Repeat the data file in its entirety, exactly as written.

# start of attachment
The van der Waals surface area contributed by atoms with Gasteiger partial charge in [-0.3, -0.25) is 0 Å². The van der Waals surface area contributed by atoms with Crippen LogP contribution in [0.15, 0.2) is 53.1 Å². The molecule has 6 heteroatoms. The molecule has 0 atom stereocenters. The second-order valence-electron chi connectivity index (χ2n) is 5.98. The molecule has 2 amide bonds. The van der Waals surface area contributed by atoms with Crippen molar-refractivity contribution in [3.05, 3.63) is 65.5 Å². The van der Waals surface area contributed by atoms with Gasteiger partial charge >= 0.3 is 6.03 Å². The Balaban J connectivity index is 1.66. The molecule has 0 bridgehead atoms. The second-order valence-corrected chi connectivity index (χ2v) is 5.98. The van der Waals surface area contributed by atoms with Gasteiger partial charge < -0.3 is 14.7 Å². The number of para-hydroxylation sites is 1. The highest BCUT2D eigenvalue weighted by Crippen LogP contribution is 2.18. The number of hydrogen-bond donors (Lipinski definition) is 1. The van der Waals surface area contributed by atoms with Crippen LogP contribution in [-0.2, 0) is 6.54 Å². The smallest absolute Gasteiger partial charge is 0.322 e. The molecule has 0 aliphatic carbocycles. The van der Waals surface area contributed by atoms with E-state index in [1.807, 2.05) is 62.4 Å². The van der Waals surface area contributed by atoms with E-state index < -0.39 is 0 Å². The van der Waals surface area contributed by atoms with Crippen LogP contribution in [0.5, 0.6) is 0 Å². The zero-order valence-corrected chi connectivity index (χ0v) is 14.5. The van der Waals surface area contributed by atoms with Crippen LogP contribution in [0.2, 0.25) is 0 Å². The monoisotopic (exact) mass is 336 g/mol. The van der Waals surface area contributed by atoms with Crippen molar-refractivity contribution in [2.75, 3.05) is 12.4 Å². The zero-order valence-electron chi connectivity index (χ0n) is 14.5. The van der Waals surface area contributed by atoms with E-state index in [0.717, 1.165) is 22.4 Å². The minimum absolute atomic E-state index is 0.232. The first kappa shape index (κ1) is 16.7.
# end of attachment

The van der Waals surface area contributed by atoms with Gasteiger partial charge in [-0.3, -0.25) is 0 Å². The van der Waals surface area contributed by atoms with Crippen LogP contribution in [0.15, 0.2) is 53.1 Å². The molecule has 6 heteroatoms. The molecule has 0 atom stereocenters. The second-order valence-electron chi connectivity index (χ2n) is 5.98. The molecule has 2 amide bonds. The van der Waals surface area contributed by atoms with Crippen molar-refractivity contribution in [3.05, 3.63) is 65.5 Å². The van der Waals surface area contributed by atoms with Gasteiger partial charge >= 0.3 is 6.03 Å². The Balaban J connectivity index is 1.66. The molecule has 0 bridgehead atoms. The second-order valence-corrected chi connectivity index (χ2v) is 5.98. The van der Waals surface area contributed by atoms with Gasteiger partial charge < -0.3 is 14.7 Å². The number of para-hydroxylation sites is 1. The highest BCUT2D eigenvalue weighted by Crippen LogP contribution is 2.18. The number of hydrogen-bond donors (Lipinski definition) is 1. The van der Waals surface area contributed by atoms with Crippen LogP contribution in [-0.2, 0) is 6.54 Å². The smallest absolute Gasteiger partial charge is 0.322 e. The molecule has 0 aliphatic carbocycles. The van der Waals surface area contributed by atoms with E-state index in [1.807, 2.05) is 62.4 Å². The van der Waals surface area contributed by atoms with E-state index < -0.39 is 0 Å². The van der Waals surface area contributed by atoms with Crippen LogP contribution in [0.5, 0.6) is 0 Å². The zero-order valence-corrected chi connectivity index (χ0v) is 14.5. The van der Waals surface area contributed by atoms with Crippen LogP contribution in [0.2, 0.25) is 0 Å². The monoisotopic (exact) mass is 336 g/mol. The van der Waals surface area contributed by atoms with Crippen molar-refractivity contribution in [2.75, 3.05) is 12.4 Å². The zero-order valence-electron chi connectivity index (χ0n) is 14.5. The van der Waals surface area contributed by atoms with E-state index in [0.717, 1.165) is 22.4 Å². The minimum absolute atomic E-state index is 0.232. The first kappa shape index (κ1) is 16.7.